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Martin Luther King, Jr. was born on January 15, 1929. Had he lived, yesterday would have been his eighty second birthday.
There are two aspects of his message that I want to speak to today. The first is his call for equality for all, and the second is his call to love all.
On the equality issue, as we gather here more than forty two year after his death, the news is not all that good.
It is true that just two years ago this nation witnessed the swearing in of an African American President, and that is a sign of astonishing progress.
But single events like that, while dramatic moments in our nation’s life, are not the full picture. The question is, how is the African American community as a whole doing?
The primary measure of economic health that I use is the unemployment rate. I believe in distributive justice. If business is booming, with strong corporate profits, but the unemployment rate stays high or wages stay flat, I do not consider that to be a healthy economy. Only when everyone has a fair share of the wealth of the nation are we in a healthy state, a state of justice.
So, the unemployment rate is measure number one for me. And one of the primary measures I use for determining the progress of African Americans is their unemployment rate compared to the national unemployment rate; Someday, when those are the same, we will be closer to social equality.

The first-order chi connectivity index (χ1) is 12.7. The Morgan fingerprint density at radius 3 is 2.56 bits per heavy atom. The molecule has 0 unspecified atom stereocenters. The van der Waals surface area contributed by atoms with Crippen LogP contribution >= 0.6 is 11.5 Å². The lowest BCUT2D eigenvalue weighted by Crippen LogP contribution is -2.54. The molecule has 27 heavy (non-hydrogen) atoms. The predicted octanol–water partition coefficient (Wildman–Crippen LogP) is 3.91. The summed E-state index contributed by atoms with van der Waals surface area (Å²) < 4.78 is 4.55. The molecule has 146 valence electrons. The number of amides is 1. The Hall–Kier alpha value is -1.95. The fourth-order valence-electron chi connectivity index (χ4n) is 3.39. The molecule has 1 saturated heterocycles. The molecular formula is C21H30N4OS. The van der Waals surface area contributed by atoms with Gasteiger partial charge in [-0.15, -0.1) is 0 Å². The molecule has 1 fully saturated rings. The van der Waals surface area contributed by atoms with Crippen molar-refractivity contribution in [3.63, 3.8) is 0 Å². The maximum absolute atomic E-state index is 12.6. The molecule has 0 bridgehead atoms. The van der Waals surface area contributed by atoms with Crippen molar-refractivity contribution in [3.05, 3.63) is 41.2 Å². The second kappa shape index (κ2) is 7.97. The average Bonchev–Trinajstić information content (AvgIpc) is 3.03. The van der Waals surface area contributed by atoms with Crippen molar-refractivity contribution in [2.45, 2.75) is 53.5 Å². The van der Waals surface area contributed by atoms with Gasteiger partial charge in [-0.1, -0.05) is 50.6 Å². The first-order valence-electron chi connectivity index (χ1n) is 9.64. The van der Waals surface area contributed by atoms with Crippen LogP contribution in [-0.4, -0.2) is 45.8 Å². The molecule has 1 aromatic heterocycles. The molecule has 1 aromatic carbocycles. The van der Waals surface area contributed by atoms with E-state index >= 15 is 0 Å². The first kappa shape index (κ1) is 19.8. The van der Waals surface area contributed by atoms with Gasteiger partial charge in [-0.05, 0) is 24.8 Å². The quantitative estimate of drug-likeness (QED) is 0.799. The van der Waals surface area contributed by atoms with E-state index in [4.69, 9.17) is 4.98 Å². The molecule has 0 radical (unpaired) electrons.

The Bureau of Labor Statistics has tracked African American employment and unemployment from 1972 on. In the early seventies, the African American unemployment rate stood at about twice that of the white unemployment rate.
In February of 1973 the national unemployment rate was 5%, but black unemployment was 9.5%; a little less than double the national rate. In December of 2010, the national unemployment rate was 9.4%. If nothing had changed since 1973, if unemployment in the Black community were in the same relationship to the national unemployment rate as it was in 1973, then we could expect the current rate of unemployment in the African American community to stand at 17.9%; but it was “only” 15.8%, still much higher than the rate for the nation as a whole. By that measure, in the 38 years since 1973, and in the forty two years since the death of Dr. King, we have advanced very little. In actual fact by 1989 the disparity became worse and black unemployment stood at more than double the national rate, so we have improved in the twenty plus years since then. Still, it has been marginal improvement overall.
The message is that despite the progress that has been made, despite the fact that we have elected an African American President of the United States, progress has been far too slow; we are failing our brothers and sisters, we are failing our children to many of whom have little hope of financial security, too many of whom are stuck in neighborhoods of poverty and in underfunded schools.
Dr. King had confronted legal segregation but was beginning to focus on economic disparities. Remember that he died supporting striking garbage collectors; he died fighting not segregation, but economic injustice.
But in both of these struggles–segregation and economic injustice–he used the weapon of love. And so, I come to a second issue: how we as a people treat one another, how we talk to one another, how we disagree with one another.